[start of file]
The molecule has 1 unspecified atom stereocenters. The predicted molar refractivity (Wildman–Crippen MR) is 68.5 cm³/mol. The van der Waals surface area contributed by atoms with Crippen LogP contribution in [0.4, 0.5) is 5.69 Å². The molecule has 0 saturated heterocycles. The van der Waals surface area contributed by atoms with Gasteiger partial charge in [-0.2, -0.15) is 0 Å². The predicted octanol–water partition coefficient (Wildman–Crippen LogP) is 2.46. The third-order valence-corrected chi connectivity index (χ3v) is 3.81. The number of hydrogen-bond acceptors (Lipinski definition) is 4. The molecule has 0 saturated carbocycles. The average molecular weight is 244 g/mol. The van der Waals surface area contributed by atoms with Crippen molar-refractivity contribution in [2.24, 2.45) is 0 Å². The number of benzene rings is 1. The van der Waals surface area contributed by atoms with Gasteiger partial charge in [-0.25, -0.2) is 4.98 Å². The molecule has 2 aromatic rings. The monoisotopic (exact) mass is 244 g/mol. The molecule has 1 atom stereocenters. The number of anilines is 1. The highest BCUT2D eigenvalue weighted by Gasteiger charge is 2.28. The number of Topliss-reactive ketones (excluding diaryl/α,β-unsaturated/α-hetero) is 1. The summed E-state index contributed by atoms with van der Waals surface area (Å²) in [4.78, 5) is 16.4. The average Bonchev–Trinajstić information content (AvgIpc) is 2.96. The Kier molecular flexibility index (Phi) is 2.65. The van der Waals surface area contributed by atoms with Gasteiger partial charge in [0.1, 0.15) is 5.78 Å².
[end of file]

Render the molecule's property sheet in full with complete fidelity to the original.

The molecule has 1 unspecified atom stereocenters. The predicted molar refractivity (Wildman–Crippen MR) is 68.5 cm³/mol. The van der Waals surface area contributed by atoms with Crippen LogP contribution in [0.4, 0.5) is 5.69 Å². The molecule has 0 saturated heterocycles. The van der Waals surface area contributed by atoms with Gasteiger partial charge in [-0.2, -0.15) is 0 Å². The predicted octanol–water partition coefficient (Wildman–Crippen LogP) is 2.46. The third-order valence-corrected chi connectivity index (χ3v) is 3.81. The number of hydrogen-bond acceptors (Lipinski definition) is 4. The molecule has 0 saturated carbocycles. The average molecular weight is 244 g/mol. The van der Waals surface area contributed by atoms with Crippen molar-refractivity contribution in [2.24, 2.45) is 0 Å². The number of benzene rings is 1. The van der Waals surface area contributed by atoms with Gasteiger partial charge in [-0.25, -0.2) is 4.98 Å². The molecule has 2 aromatic rings. The monoisotopic (exact) mass is 244 g/mol. The molecule has 1 atom stereocenters. The number of anilines is 1. The highest BCUT2D eigenvalue weighted by Gasteiger charge is 2.28. The number of Topliss-reactive ketones (excluding diaryl/α,β-unsaturated/α-hetero) is 1. The summed E-state index contributed by atoms with van der Waals surface area (Å²) in [4.78, 5) is 16.4. The average Bonchev–Trinajstić information content (AvgIpc) is 2.96. The Kier molecular flexibility index (Phi) is 2.65. The van der Waals surface area contributed by atoms with Gasteiger partial charge in [0.1, 0.15) is 5.78 Å².